As part of our series on finding funds, we look at the Economic and Social Research Council's funding stream aimed at younger researchers, often overlooked by postgraduates.
And we talk to some postgraduates who succeeded with their first-time application to this scheme about their research, and the arduous task of making an application.
Here is some good news for researchers at the beginning of their careers: on July 15 an Economic and Social Research Council panel will meet to start distributing some Pounds 4 million in grant money under its research grants scheme.
Furthermore, if you miss that deadline, there is another one in November, and one more in March next year.
This particular panel - its proper title is the Research Grants Board - dispenses grants in a quite different way from the ESRC's other methods of funding research, which operate through research centres and research programmes. It also has nothing to do with the ESRC's support of postgraduates through studentships, which targets training rather than research.
The ESRC thinks this individual grant-giving is overshadowed by its larger-scale funding activities. Certainly, the emphasis in the ESRC's annual report and other glossy literature is very much on its research centres and programmes, and in particular the "thematic priorities" of its research agenda.
"The decision was taken at an early stage that it would not be driven by these themes," says the board's chair, Keele University vice chancellor Janet Finch. "There are no restraints on research topic."
The ESRC's smaller grants are "a way for young researchers to get started after their PhDs," she says. "The ESRC has to find ways of reviewing its own themes and allowing new ones to emerge. The grants scheme helps here - we see the best of the new ideas coming through, ideas that may feed into major themes in five years' time."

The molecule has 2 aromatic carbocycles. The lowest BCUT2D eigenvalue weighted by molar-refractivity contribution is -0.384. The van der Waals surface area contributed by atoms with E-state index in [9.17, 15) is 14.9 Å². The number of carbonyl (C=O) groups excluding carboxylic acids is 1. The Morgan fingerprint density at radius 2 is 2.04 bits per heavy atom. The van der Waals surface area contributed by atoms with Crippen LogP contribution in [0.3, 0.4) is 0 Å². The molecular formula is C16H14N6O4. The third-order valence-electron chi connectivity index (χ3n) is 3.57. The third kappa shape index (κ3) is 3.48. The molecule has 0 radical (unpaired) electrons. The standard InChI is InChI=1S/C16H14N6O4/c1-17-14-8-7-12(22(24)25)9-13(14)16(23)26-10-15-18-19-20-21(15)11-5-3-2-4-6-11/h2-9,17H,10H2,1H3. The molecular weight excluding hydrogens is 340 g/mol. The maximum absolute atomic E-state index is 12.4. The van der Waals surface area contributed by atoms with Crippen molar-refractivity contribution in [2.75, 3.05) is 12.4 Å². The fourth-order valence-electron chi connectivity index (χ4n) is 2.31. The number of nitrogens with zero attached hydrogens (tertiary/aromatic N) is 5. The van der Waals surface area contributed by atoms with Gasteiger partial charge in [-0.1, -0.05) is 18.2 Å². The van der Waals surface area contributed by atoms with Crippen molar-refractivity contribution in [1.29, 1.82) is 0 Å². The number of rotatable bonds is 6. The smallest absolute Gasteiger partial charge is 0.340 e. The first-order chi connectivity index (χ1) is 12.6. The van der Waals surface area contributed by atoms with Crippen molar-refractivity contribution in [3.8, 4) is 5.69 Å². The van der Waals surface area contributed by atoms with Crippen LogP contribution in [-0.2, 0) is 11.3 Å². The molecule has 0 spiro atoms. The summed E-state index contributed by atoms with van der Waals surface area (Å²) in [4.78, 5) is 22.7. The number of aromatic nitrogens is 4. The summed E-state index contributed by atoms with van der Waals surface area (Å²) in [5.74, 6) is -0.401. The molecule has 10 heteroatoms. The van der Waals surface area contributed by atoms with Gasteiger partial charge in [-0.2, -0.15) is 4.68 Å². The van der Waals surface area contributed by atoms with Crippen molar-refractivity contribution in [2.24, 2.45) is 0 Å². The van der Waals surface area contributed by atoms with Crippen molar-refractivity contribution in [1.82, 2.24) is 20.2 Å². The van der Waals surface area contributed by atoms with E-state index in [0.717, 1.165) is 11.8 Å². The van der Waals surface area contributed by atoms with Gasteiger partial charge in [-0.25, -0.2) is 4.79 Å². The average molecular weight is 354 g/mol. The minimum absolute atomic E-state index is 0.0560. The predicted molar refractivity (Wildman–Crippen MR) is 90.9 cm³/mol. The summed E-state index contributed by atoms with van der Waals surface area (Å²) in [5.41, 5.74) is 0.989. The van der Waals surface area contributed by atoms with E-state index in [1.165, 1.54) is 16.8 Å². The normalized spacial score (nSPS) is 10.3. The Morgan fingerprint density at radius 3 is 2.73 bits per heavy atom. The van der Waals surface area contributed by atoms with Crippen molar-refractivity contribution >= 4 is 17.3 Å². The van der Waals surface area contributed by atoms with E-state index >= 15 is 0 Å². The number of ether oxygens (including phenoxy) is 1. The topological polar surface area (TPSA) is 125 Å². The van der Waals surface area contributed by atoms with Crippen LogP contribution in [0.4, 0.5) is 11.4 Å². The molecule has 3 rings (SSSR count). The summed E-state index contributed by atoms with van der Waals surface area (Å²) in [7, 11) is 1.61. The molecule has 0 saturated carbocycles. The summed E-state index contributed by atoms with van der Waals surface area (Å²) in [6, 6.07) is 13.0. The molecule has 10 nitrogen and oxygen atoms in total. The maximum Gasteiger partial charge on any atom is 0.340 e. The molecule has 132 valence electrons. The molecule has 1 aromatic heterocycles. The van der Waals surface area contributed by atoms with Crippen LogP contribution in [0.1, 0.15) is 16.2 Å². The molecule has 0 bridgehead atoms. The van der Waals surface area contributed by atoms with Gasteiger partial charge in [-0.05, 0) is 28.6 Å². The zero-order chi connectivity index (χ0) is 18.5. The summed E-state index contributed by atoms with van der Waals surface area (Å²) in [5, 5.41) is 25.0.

Professor Finch says that the grants are available whether or not the researcher has an academic position. She advises applying for modest funding. "Avs a sole applicant a young researcher would be well advised to go for a small amount. We have to look at the capacity of the individual to manage a large sum of public money."
Tim Whitaker, the ESRC's external relations director, says: "There is a view that our grants go to people with a research track record, that it's difficult to get into the system. But this scheme has always gone for new blood."
For grants under Pounds 40,000 - a threshold recently raised from Pounds 30,000 - the board is not required to consult referees; all that is needed is an assessment by two board members.
"The fact that you haven't applied for a research grant before won't count against you," says Professor Finch. In fact she claims the board "would be generous in its judgements about younger researchers - if their presentation is not so good we would tend to give them the benefit of the doubt".
Grant-holders report that applying to the scheme is very hard work, with an extremely detailed proposal required.
One complaint from several grant-holders has been the length of time, sometimes four months, between hearing that an application has been successful and actually receiving the money.
But Whitaker says that it is routine for there to be a delay of several months between a researcher being notified that they have been successful and their receiving the money. This is because many details need to be hammered out.